The results showed that all the receivers could track the antenna motions nicely at frequencies below 1 Hz with very little amplitude and phase differences, and the resulting position errors were essentially white noise. On the other hand, each receiver showed a different frequency response at the higher frequency band. Trimble Net-R8 exhibited a pronounced increase in spectral energy for the frequency band of 2–5 Hz, and the amplitude of the frequency response to the 5-Hz sinusoidal motion was twice as large as the original. The position error PSD of NovAtel OEMV is nearly flat up to 5 Hz, and that indicates the position error is white noise and the corresponding kinematic solutions contain no systematic error due to dynamic stress. The kinematic solution PSD of TOPCON Net-G3A is similar to that of NovAtel OEMV but shows less high-frequency noise above 5 Hz. Taking into account these results of the three tested receivers, TOPCON Net-3GA is more highly recommended for seismic monitoring.
At frequencies above 1 Hz, each receiver has a unique signature of its spectral response. Since this might lead to an erroneous estimation of the seismic energy for a certain frequency band, the very-high-rate GPS observations recorded during a seismic event must be treated carefully. The frequency response and the power spectral density of each receiver is hardware dependent and could be used to calibrate the dynamic characteristics of the recorded GPS observations. This would be essential when analyzing the baselines among different receiver models in a GPS network. The development of a calibration algorithm will be considered in future work.
The authors acknowledge the National Research Institute for Earth Science and Disaster Prevention (NIED), Japan, for the use of the Iwate-Miyagi Inland earthquake data. We thank Yusuke Yokota, a doctoral student at the Earthquake Research Institute, University of Tokyo, who generated the surface displacement data for the GPS signal simulator. We are grateful to Hitachi Zosen Co., Amtechs Co., and TOPCON Co. for providing very-high-rate GPS receivers.
- Bilich, A., J. F. Cassidy, and K. M. Larson, GPS Seismology: Application to the 2002 Mw 7.9 Denali Fault Earthquake, Bull. Seismol. Soc. Am., 98 (2), 593–606, 2008.View ArticleGoogle Scholar
- Bock, Y., L. Prawirodirdjo, and T. I. Melbourne, Detection of arbitrarily large dynamic ground motions with a dense high-rate GPS network, Geophys. Res. Lett., 31, L06604, 2004.View ArticleGoogle Scholar
- Borre, K., D. M. Akos, N. Bertelsen, P. Rinder, and S. H. Jensen, A Software-Defined GPS and Galileo Receiver: A Single-Frequency Approach, 176 pp, Birkhauser Boston, Cambridge, MA, 2007.Google Scholar
- Elosegui, P., J. L. Davis, D. Oberlander, R. Baena, and G. Ekstrom, Accuracy of high-rate GPS for seismology, Geophys. Res. Lett., 33, L11308, 2006.View ArticleGoogle Scholar
- Ge, L., S. Han, C. Rizos, Y. Ishikawa, M. Hoshiba, Y. Yoshida, M. Izawa, N. Hashimoto, and S. Himori, GPS seismometers with up to 20 Hz sampling rate, Earth Planets Space, 52, 881–884, 2000.View ArticleGoogle Scholar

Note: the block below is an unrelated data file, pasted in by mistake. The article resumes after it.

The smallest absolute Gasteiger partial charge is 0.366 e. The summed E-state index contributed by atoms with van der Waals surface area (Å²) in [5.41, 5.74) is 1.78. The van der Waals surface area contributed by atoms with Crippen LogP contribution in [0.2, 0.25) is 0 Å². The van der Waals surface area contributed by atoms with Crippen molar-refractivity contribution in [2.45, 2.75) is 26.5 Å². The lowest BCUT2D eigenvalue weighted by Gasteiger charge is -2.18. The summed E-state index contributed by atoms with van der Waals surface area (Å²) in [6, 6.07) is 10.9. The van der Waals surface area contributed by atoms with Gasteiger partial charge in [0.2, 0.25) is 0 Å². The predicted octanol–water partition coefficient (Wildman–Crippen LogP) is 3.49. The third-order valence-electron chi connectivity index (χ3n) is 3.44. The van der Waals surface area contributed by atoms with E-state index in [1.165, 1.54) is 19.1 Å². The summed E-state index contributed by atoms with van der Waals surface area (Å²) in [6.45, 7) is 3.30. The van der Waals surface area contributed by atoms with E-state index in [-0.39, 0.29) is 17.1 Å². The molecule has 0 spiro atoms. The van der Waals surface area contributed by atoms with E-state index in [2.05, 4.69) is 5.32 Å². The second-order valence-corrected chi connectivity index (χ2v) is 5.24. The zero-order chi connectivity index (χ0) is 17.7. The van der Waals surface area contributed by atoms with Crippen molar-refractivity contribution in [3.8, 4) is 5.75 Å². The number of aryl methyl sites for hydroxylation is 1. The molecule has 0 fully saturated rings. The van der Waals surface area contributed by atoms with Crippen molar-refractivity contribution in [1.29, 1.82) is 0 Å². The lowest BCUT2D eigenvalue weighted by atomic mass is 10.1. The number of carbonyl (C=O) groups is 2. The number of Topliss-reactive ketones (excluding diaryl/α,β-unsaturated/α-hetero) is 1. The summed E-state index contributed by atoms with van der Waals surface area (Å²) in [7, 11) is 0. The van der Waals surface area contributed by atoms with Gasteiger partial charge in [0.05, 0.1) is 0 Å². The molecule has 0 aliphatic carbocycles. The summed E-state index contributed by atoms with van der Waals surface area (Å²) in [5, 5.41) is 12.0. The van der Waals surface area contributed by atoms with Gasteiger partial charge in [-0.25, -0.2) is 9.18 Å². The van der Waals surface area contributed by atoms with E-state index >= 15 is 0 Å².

- Genrich, J. F. and Y. Bock, Instantaneous geodetic positioning with 10–50 Hz GPS measurements: Noise characteristics and implications for monitoring networks, J. Geophys. Res., 111, B03403, 2006.Google Scholar
- Koyama, J., N. V. Shestakov, and R. Honda, Strong ground motion recorded by high-rate sampling GPS at the closest site to the 2003 Tokachi-oki earthquake, Earth Planets Space, 56, 383–387, 2004.View ArticleGoogle Scholar
- Larson, K. M., P. Bondi, and J. Gomberg, Using 1-Hz GPS data to measure deformations caused by the Denali Fault Earthquake, Science, 30,1421–1424, 2003.View ArticleGoogle Scholar
- Miyazaki, S., K. M. Larson, K. Choi, K. Hikima, K. Koketsu, P. Bodin, J. Haase, G. Emore, and A. Yamagiwa, Modeling the rupture process of the 2003 September 25 Tokachi-Oki (Hokkaido) earthquake using 1-Hz GPS data, Geophys. Res. Lett., 31, L21603, 2004.View ArticleGoogle Scholar
- Ohta, Y., I. Meilano, T. Sagiya, F. Kimata, and K. Hirahara, Large surface wave of the 2004 Sumatra-Andaman earthquake captured by the very long baseline kinematic analysis of 1-Hz GPS data, Earth Planets Space, 58, 153–157, 2006.View ArticleGoogle Scholar
- Shi, C., Y. Lou, H. Zhang, Q. Zhao, J. Geng, R. Wang, R. Fang, and J. Liu, Seismic deformation of the Mw8.0 Wenchuan earthquake from highrate GPS observations, Adv. Space Res., 46, 228–235, 2010.View ArticleGoogle Scholar
- Smalley, R., Jr., High-rate GPS: How high do we need to go?, Seismol. Res. Lett., 80 (6), 1054–1061, 2009.View ArticleGoogle Scholar
- Teunissen, P. J. G., The least-square ambiguity decorrelation adjustment: a method for fast GPS ambiguity estimation, J. Geod., 70, 65–82, 1995.View ArticleGoogle Scholar
- Wang, J., M. P. Stewart, and M. Tsakiri, A comparative study of the integer ambiguity validation procedures, Earth Planets Space, 53, 813–817, 2000.View ArticleGoogle Scholar
- Ward, P., Satellite signal acquisition and tracking, in Understanding GPS: Principles and Applications, edited by Kaplan, E. D., 535 pp., Artech House, Norwood, MA, 1996.Google Scholar